The Nizkor Project: Remembering the Holocaust (Shoah)
Nuremberg, war crimes, crimes against humanity

The Trial of German Major War Criminals

Sitting at Nuremberg, Germany
9th August to 21st August 1946

One Hundred and Ninety-Ninth Day: Friday, 9th August, 1946
(Part 6 of 11)

[Page 23]


Q. Will you state your full name, please? Can you hear now?

A. Walter von Brauchitsch.

Q. Will you repeat this oath after me:

I swear by God, the Almighty and Omniscient, that I will speak the pure truth and will withhold and add nothing.

(The witness repeated the oath.)

THE PRESIDENT: You may sit down.



Q. Field-Marshal, what was the last position which you held?

A. Supreme Commander of the Army.

Q. During what period were you Supreme Commander of the Army?

A. 1938 to 1941.

Q. On 4th February, 1938, you succeeded Colonel-General von Fritsch as Supreme Commander of the Army. When you took over this position, did Fritsch inform you of the intentions which Hitler made known in the conference of 5th November, 1937?

A. No.

Q. Did, by any chance, Hitler himself inform you of these intentions?

A. No.

Q. Or did Colonel-General Beck, who was then Chief of the General Staff of the Army, inform you of them?

A. No, he did not either.

Q. Since such plans were in existence, would it have been necessary to inform you of them on your taking over the post of Supreme Commander of the Army?

A. In my view, certainly.

Q. When did you learn what was discussed at that conference of 5th November, 1937?

A. Only here in Nuremberg.

Q. Were you, as Supreme Commander of the Army, consulted by Hitler before the occupation of Austria?

A. No.

Q. Did a plan exist for military action against Austria?

A. No; at least I do not know of one.

Q. Did that action come as a surprise to you?

A. It came as a complete surprise to me. I was not, as the witness Gisevius said, called away from the session of the Court. I was not in Berlin at all, but

[Page 24]

away on a duty journey. I heard of the orders which were given only after my return.

Q. Did not doubts arise in your mind at that time?

A. I feared fraternal strife and I feared also that this action would result in further conflict.

Q. Did not Papen meet you in the Reich Chancellery on 11th March, 1938, and congratulate you after the order for the march into Austria had been withdrawn again in the course of that day?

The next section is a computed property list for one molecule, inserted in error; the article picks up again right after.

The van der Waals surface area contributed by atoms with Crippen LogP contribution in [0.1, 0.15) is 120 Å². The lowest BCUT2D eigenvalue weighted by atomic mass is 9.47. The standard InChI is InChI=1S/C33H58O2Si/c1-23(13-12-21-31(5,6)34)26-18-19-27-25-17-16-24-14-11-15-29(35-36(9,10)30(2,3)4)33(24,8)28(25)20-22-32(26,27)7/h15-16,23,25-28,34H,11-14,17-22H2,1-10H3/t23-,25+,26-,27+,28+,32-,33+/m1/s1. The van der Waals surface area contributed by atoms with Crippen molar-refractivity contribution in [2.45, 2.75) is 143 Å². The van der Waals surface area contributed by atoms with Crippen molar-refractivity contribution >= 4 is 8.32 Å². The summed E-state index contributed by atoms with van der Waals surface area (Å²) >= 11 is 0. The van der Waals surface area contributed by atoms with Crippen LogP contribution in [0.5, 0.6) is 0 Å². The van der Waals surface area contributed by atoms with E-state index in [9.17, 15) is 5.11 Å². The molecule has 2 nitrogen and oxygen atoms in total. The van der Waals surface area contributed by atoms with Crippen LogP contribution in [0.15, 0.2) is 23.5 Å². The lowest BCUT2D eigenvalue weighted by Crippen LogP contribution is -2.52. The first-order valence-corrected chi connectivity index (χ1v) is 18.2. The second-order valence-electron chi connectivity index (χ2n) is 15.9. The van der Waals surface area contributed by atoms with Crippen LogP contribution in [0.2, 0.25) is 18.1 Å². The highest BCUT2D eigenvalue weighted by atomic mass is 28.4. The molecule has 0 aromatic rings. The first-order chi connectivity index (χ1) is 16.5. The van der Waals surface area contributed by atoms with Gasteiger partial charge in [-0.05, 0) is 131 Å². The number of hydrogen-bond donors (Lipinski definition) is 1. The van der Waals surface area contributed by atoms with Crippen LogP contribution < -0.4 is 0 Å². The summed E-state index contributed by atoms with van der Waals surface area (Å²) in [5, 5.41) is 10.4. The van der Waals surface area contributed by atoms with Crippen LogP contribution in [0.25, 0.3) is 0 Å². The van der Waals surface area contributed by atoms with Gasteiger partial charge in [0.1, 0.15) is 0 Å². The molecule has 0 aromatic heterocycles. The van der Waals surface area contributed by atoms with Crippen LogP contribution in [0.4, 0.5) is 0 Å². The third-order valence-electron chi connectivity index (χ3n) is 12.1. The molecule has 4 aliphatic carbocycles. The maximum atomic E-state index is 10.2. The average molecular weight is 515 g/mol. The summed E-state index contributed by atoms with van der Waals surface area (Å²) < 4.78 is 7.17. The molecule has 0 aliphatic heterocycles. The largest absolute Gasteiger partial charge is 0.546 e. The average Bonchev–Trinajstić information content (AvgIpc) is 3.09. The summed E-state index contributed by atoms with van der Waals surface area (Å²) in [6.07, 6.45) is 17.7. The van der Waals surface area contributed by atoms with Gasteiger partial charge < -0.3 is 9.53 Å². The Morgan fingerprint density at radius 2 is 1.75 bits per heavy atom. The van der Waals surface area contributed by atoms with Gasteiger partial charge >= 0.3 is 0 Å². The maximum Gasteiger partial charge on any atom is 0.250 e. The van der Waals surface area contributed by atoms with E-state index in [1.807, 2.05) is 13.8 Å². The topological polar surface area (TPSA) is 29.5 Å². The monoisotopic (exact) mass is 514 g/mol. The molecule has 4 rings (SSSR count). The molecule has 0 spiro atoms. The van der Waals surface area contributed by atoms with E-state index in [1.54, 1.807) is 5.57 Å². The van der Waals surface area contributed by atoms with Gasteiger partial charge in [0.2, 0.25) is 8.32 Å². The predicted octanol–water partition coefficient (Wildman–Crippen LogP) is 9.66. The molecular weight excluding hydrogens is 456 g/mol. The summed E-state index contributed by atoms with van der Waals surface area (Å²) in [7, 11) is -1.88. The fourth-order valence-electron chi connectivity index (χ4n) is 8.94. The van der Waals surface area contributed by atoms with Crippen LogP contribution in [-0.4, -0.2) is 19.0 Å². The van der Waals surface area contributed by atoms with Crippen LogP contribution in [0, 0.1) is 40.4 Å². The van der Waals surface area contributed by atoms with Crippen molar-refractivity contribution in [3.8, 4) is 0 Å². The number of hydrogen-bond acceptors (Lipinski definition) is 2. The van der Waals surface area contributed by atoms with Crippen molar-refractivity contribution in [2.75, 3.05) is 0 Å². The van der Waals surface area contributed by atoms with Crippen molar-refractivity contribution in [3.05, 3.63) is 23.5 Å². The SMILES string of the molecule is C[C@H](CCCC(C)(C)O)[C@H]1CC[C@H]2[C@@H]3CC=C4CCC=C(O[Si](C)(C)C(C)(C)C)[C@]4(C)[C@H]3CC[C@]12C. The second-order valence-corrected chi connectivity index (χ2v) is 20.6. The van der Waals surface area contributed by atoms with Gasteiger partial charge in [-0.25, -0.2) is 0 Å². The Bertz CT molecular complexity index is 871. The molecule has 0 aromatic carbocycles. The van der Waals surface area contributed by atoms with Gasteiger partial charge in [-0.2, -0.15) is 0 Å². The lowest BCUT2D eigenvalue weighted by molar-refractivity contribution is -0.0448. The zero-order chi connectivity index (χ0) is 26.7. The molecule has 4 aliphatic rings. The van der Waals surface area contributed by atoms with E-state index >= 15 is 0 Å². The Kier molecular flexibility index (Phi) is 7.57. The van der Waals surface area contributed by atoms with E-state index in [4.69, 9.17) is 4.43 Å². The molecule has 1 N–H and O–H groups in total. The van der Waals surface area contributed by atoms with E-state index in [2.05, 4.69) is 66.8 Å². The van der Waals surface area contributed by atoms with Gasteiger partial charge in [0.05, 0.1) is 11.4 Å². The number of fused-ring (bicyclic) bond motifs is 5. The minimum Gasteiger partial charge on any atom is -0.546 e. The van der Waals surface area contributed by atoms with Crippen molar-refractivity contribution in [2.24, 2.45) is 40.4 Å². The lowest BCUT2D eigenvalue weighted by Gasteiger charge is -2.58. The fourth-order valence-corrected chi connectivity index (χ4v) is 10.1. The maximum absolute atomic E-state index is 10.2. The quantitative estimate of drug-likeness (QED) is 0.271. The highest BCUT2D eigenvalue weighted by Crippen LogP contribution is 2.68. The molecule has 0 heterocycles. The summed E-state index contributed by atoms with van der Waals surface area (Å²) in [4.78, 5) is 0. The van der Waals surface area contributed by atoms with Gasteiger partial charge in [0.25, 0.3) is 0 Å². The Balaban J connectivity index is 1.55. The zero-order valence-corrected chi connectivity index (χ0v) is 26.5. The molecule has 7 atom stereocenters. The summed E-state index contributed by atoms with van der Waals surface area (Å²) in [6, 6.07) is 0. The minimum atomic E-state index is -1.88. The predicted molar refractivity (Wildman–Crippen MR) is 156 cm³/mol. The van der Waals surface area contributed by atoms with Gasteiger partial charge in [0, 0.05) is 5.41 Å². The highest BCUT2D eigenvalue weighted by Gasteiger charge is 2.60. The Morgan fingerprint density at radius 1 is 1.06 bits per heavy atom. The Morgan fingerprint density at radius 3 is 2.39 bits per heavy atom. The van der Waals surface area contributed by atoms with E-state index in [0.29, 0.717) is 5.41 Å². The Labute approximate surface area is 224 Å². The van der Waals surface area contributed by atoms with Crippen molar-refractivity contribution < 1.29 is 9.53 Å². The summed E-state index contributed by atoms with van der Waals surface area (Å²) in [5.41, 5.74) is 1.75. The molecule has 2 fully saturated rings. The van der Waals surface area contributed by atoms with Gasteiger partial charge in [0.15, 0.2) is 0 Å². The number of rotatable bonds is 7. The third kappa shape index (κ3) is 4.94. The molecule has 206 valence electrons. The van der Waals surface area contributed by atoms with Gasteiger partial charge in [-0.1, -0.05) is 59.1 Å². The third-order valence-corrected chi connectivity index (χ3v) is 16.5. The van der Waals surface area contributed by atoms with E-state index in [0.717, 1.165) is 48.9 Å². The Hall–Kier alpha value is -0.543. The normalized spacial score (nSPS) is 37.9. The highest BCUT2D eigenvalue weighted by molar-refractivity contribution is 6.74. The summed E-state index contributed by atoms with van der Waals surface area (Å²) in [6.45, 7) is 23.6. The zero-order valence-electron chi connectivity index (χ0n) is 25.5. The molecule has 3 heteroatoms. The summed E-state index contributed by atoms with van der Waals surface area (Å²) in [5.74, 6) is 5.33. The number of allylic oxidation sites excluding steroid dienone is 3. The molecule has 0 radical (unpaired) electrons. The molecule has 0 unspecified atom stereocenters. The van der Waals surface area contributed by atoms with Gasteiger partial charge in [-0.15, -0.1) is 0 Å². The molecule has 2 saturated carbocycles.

A. I heartily welcomed the withdrawal of the order to march in. I was in the Reich Chancellery, and it is quite possible that Papen congratulated me on that occasion.

Q. Were you consulted on the political questions before the occupation of the Sudetenland?

A. No, never.

Q. Did a plan for military action exist in this case?

A. For Austria?

Q. No, for the occupation of the Sudenteland.

A. No, no plan existed in this case either.

Q. Did you not, before the end of the Sudeten occupation, request Field-marshal Keitel to use his whole influence to ensure that the demarcation lines agreed on should under no circumstances be overstepped.

A. That is correct.

Q. The witness Gisevius testified here that after May, 1938, Colonel-General Beck no longer handled the affairs of the Chief of the General Staff. Is that correct?

A. That is an error. Colonel-General Beck handled the affairs of the Chief of the General Staff in their entirety until the 1st September, 1938.

Q. Colonel-General Beck had written a memorandum which has already been dealt with here, and which therefore I shall not again bring up in detail. In that memorandum he opposed the occupation of the Sudetenland, and warned against a war on two fronts. What did you do with that memorandum?

A. I had very serious doubts about a policy supported by military measures. Colonel-General Beck had composed a memorandum in which he reached the conclusion, from a military point of view, that a war in the heart of Europe would lead to a world conflict. Since I believed these considerations to be absolutely fundamental, I took the opportunity of presenting them to the Commanding Generals, whom, for a different reason - for the discussion of internal Army affairs - I had ordered to a conference in Berlin. I asked everyone present for his opinion, and we approved unanimously the ideas contained in the memorandum. This memorandum was then sent to Hitler. The result was a heated argument about it, in the course of which he told me, among other things, that - this was the essence of it - he alone knew quite well what he had to do.

Q. When, approximately, was that?

A. That was at the end of July, the second half of July, 1938.

Q. In what connection was Colonel-General Adam relieved of his command?